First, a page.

DLS Course 3 Week-2 Difference between multi-task learning versus multi-class classification

Hi DLS learners and mentors,

I have a question from multi-task learning video lectures. The cost function looks like a multi-class logistic regression classification happening at the output layer.
In logistic regression classification, we take the largest y_predicted value and classify the input belonging to that class.
For example, for 4 neurons in the output layer L, y_predicted[L] = [0.6 0.2 0.1 0.1]
I would have classified it as belonging to Class-A if it were a logistic regression classification.

But how do we interpret y_predicted in case of multi-task learning, given that cost function for both are the same ?

Thanks
Manoj

Hey @manojkumarg, welcome to the DLS! :grinning:

Multi-task learning makes sense when multiple classes might be presented in a single training example. In the course video, a single picture may include a pedestrian, a car, a stop sign, or a traffic light. We apply a loss function to each dimension of the output vector to get probabilities for each class being presented on the picture.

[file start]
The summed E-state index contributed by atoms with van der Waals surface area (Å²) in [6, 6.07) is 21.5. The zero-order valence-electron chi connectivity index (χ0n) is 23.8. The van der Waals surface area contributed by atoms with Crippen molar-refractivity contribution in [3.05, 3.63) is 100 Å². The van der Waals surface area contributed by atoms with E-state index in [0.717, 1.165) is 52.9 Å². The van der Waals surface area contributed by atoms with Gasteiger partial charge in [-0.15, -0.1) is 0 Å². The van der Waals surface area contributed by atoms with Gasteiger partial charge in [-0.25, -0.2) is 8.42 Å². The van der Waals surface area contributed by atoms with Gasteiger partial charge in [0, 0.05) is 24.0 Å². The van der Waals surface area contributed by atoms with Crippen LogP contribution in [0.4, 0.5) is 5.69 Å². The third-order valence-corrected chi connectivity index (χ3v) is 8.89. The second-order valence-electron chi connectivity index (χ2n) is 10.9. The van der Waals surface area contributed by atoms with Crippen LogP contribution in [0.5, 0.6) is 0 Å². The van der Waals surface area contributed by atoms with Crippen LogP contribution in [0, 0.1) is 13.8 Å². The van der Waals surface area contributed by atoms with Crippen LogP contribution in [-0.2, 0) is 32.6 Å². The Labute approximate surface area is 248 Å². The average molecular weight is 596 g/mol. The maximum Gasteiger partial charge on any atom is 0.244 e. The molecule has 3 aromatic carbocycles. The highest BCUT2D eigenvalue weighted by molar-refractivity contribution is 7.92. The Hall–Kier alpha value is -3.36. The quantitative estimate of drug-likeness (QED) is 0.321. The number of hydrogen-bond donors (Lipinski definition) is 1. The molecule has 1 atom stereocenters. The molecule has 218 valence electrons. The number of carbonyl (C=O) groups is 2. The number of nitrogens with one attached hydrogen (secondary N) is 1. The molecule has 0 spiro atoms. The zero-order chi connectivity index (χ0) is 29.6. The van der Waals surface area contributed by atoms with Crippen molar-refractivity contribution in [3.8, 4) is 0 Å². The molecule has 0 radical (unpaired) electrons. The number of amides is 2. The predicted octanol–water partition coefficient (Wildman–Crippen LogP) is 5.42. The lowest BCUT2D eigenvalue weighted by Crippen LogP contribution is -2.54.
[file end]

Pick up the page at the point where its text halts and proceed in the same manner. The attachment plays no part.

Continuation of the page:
If our task were to predict a single category, meaning only a pedestrian, a car, a stop sign, or a traffic light might be presented simultaneously in a training example. It would make more sense just to use a single loss function (such as softmax). We wouldn’t call such a task a multi-task learning task though.

Thanks @manifest for clarifying

1 Like